Posts Tagged ‘1960s’

Kevin asks…

Does anyone remember Albert Trapp? He used to be a binman many years ago (1960/70s) working from Lifford Lane.

He talks about his days working with great people all the time.

Ian Fergus writes…

I found this site very recently and reading it has brought back so many memories. There are so many names I recall from the time I lived in the area!

I grew up in Midland Road, where we lived from 1963 until 1971. I went to Cotteridge school and then to Kings Norton Grammar.

My Dad Archie set up a football team based in the park, that went on to become quite a successful set up, Cotteridge Park Rangers.

It started as a way of occupying youngsters and initially lads of my age ended up with a local football team. This included names like: David Harris, the Cotton twins, Ray Priest, Alan Waterhouse to name but a few.

It then grew and an adult team was formed, no longer based in the park but retaining the name.

They played in the Kings Norton League and won several titles during the late 60s early 70s.

We moved away in 1971 to live in the west country. I have visited the area on several occasions and had a trip down memory lane. I also have a number of photos stored that I intend to scan and get to the site, most of these relate to the football but I would be fascinated to hear if there are still people around who recall those days.

Update: Spent a long time thinking about these pics and huge apologies to those I have failed to recall but as best I can remember the names are shown below. I would be fascinated to see if anyone could fill in the gaps and would love to hear from anyone that either played or could remember those days.

 

Photo 1: (standing L to R) Rob Price, David Harris, Ian Fergus, Paul Toombs (holding ball), unknown, Roger Owen, Archie Fergus (Manager), unknown.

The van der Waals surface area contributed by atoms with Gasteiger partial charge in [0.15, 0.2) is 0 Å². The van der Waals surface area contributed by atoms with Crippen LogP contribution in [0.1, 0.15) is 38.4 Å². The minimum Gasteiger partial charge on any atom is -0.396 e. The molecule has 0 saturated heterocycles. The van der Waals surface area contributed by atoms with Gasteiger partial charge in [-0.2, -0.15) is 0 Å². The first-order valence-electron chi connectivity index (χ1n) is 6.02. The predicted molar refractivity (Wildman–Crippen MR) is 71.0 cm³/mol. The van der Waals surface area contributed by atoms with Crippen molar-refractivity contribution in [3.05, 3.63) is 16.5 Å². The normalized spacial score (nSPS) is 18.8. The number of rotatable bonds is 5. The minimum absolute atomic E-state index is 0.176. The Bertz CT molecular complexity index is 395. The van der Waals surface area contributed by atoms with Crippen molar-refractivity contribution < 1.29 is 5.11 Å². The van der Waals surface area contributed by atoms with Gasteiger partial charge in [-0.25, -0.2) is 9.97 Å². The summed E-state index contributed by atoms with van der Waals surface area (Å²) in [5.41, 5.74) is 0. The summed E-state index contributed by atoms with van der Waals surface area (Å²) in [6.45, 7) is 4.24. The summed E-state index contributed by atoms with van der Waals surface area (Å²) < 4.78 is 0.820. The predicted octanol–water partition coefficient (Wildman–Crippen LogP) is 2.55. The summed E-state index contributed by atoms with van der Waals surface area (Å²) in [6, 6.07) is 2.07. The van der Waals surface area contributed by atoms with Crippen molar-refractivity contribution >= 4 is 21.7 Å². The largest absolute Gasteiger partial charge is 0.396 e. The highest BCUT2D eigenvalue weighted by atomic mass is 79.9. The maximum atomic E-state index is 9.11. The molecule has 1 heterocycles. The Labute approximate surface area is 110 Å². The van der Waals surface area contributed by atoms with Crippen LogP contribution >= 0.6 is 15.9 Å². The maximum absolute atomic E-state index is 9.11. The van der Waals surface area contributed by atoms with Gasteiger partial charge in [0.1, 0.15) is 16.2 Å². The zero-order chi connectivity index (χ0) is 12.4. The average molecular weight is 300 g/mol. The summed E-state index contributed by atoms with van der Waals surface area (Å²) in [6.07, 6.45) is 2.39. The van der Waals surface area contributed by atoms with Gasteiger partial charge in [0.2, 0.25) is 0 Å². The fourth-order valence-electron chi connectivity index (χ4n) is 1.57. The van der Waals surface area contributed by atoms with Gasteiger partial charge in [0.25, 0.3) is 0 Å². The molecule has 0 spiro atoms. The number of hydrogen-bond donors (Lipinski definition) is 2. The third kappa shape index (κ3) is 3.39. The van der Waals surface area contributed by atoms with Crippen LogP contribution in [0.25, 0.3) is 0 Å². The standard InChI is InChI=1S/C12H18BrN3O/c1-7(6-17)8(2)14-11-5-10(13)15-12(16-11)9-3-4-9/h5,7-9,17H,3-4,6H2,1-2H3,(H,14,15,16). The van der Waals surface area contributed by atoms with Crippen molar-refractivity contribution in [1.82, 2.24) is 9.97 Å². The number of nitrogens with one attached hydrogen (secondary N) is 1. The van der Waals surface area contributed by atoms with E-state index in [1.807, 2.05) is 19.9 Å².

(kneeling L to R): Ian MacLelan (I think), Ray Priest, Keith Hilston, John Petrucciano, Neil Derrington, Vincent Hickey,
(seated L to R) unknown

 

Photo 2: (Back L to R): one of the Cotton twins, Roger Owen, unknown, Mick Corke, David Garner.
(Front L to R): unknown, Ian Fergus, David Harris, unknown, Alan Waterfield

 

Photo 3 (Standing L to R): unknown, Rob Garner, unknown, unknown, unknown, Rob Price.
(Kneeling L to R): Ray Priest, unknown, unknown, Paul Toombs, unknown, Neil Derrington.

 

 

Julia writes…

I am one of many grandchildren of Frank Lawton, who started a business in 1906 of cooked meats and pork pies etc.

This shop was 1833 Pershore Road, Cotteridge.

In 1956 they celebrated its jubilee. The business continued into the early 60s.

I am very anxious to know if anyone has pictures of the shop, as I am in the process of writing about this.

You may even remember the van driven by Harold – pale green with a cream egg shape sign on the sides of the van with writing about Lawton cooked meats.

Bev writes…

I am looking for any information, photos etc of my husbands family.

His father was Stanley Newton who was married to Peggy Newton, nee Richards, until her death in 1967.

He then married a lady called Frances.

I have two sons and we have no photos or information about their father’s family. We are just looking for any information or photos or any details of Peggy’s family. We are not necessarily in need of any contact if it is not wanted. Just some photos of their fathers family would be great. Their father could never tell them much and now this is their only hope.

I hope you can help, thanks!

Photo by DJ Norton
 
 
Thanks to DJ Norton for these photos
There’s a fantastic website of more photos like these here
Looking north towards the city from the Pershore Road / Watford Road roundabout. On the corner of Watford Road is George Mason's shop. St Agnes Church is still present - it's now a supermarket. The newly-build Lloyds Bank building is present in the row of Victorian shops on the right.

1962. Looking north towards the city from the Pershore Road / Watford Road roundabout. On the corner of Watford Road is George Mason's shop. St Agnes Church is still present - it's now a supermarket. The newly-build Lloyds Bank building is present in the row of Victorian shops on the right.

September 1962: the construction of Pearks Supermarket on Watford Road (now a Spar). Next to Woolworths is Boots and George Bridge.

September 1962: the construction of Pearks Supermarket on Watford Road (now a Spar). Next to Woolworths is Boots and George Bridge.

September 1962: a different shot of the supermarket under construction, also showing the post office.

September 1962: a different shot of the supermarket under construction, also showing the post office.

The central building is the Fire Station. To its left, the shop features a neon sign saying, "Electricity Supply". To the left of that is a shop called, "Under the Clock" - for obvious reasons! Finally, on the far left is Malcolm's 'Hair Fashion Artists'. On the far right, the top of the spire of Kings Norton church can just about be seen.